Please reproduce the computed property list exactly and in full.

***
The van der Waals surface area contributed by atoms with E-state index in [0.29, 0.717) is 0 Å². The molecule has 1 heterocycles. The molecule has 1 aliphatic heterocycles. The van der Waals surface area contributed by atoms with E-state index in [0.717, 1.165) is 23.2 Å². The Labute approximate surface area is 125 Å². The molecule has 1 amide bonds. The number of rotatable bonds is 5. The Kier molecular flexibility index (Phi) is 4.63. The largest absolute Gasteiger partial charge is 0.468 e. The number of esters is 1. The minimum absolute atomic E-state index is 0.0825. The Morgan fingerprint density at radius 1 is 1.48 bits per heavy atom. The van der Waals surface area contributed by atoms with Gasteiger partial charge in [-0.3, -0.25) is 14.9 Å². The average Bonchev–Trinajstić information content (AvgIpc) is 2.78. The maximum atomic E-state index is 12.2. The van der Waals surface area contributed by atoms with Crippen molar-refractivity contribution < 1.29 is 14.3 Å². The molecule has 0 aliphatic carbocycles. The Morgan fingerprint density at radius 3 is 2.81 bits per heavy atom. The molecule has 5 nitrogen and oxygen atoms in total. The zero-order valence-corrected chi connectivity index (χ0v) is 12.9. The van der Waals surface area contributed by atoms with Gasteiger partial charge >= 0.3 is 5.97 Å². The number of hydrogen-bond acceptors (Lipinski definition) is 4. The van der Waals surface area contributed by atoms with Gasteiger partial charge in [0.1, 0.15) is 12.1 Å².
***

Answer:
The van der Waals surface area contributed by atoms with E-state index in [0.29, 0.717) is 0 Å². The molecule has 1 heterocycles. The molecule has 1 aliphatic heterocycles. The van der Waals surface area contributed by atoms with E-state index in [0.717, 1.165) is 23.2 Å². The Labute approximate surface area is 125 Å². The molecule has 1 amide bonds. The number of rotatable bonds is 5. The Kier molecular flexibility index (Phi) is 4.63. The largest absolute Gasteiger partial charge is 0.468 e. The number of esters is 1. The minimum absolute atomic E-state index is 0.0825. The Morgan fingerprint density at radius 1 is 1.48 bits per heavy atom. The van der Waals surface area contributed by atoms with Gasteiger partial charge in [-0.3, -0.25) is 14.9 Å². The average Bonchev–Trinajstić information content (AvgIpc) is 2.78. The maximum atomic E-state index is 12.2. The van der Waals surface area contributed by atoms with Crippen molar-refractivity contribution < 1.29 is 14.3 Å². The molecule has 0 aliphatic carbocycles. The Morgan fingerprint density at radius 3 is 2.81 bits per heavy atom. The molecule has 5 nitrogen and oxygen atoms in total. The zero-order valence-corrected chi connectivity index (χ0v) is 12.9. The van der Waals surface area contributed by atoms with Gasteiger partial charge >= 0.3 is 5.97 Å². The number of hydrogen-bond acceptors (Lipinski definition) is 4. The van der Waals surface area contributed by atoms with Gasteiger partial charge in [0.1, 0.15) is 12.1 Å².